Whenever you feel like escaping the grasp of teenage drama that pervades every corner of social networks–from Facebook to Twitter to especially Tumblr–you can always head over to LinkedIn, where adults are doing adult-like things like updating their job profiles with self-serious descriptions and posting links to stories about How to Be a Better Manager.
But beginning in September, that will all change. No longer will there be a single sliver of the Internet that is safe from Youths.
Poor Salman Rushdie: there seems to be a social networking fatwa against his digital presence. First there was that incident where he tried to claim his Twitter handle, only to find out there was someone already squatting on @salmanrushdie. Humiliated, the Satanic Verses author was forced to claim @salmanrushdie1 until he gained enough support to push out the faker and reign over his rightful tweets.
To add insult to injury, Facebook deactivated his account yesterday, thinking he was an imposter. Then they refused to let him back under the name “Salman Rushdie.”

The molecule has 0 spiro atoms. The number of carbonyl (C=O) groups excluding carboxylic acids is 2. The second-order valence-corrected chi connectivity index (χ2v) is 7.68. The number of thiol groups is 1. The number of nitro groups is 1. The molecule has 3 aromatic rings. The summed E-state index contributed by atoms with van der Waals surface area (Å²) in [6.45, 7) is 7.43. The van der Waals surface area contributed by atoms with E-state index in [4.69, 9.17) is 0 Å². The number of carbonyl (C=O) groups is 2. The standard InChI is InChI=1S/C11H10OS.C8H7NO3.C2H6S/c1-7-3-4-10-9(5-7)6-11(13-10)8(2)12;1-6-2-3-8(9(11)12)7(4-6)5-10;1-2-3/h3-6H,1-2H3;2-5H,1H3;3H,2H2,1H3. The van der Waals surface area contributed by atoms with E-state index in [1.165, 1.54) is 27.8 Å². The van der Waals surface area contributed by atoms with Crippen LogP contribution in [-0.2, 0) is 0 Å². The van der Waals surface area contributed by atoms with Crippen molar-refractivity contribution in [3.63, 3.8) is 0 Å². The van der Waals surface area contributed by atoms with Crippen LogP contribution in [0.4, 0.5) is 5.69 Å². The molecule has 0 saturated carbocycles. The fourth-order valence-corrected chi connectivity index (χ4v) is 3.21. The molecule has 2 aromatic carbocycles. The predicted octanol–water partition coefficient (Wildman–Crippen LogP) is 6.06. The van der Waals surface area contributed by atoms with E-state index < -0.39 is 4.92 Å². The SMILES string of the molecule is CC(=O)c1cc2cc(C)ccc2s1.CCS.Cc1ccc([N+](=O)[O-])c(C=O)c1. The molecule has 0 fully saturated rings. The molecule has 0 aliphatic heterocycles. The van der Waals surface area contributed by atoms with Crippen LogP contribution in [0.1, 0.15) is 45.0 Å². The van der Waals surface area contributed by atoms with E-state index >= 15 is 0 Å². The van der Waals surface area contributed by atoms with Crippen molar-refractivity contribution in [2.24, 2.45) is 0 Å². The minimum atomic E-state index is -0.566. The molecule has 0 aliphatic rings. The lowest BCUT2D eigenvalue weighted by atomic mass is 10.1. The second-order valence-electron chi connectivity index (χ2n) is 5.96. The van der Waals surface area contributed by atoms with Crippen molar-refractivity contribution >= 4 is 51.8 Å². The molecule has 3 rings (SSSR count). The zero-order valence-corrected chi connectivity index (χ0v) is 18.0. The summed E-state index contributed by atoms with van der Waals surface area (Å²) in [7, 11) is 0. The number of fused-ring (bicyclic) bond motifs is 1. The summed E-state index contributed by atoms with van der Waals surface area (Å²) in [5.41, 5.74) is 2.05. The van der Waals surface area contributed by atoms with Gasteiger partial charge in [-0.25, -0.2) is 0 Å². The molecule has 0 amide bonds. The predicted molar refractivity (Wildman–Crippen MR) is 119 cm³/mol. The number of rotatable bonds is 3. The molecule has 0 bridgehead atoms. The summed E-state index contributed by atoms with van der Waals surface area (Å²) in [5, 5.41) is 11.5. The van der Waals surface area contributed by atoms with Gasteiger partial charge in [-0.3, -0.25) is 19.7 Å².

Back in 2003, at the tender of age of 19, Mark Zuckerberg created a Friendster profile listing a few of his favorite things in life: coding, asian girls, quoting Top Gun.
Ryan Tate over at Valleywag found this little gem, noting that it seems more legitimate than several other Mark Zuckerberg profiles on Read More
On April 15, 2009, the @tombrokaw account sent out the following tweet: “White House says Obama ‘unaware’ of tea parties! LOL!”
This contains vital information, yes, but @tombrokaw has nothing to do with the real Tom Brokaw, the NBC news lifer. The real Tom Brokaw, it turns out, has no Twitter account and Read More
Malcolm Gladwell is sick and tired of hearing about the way social media will change the world for the better. In a lengthy article this week comparing online activism to the Civil Rights movement, The New Yorker scribe belittles Web 2.0′s importance as a tool for social change. “A networked, weak-tie world is Read More
A general rule about social networks is that they succeed by opening up to more and more people. It’s a classic case of the network effect, where each user increases the value of the service exponentially. But NYC based Fabulis, a social network aimed exclusively at gay men, seems to be bucking that Read More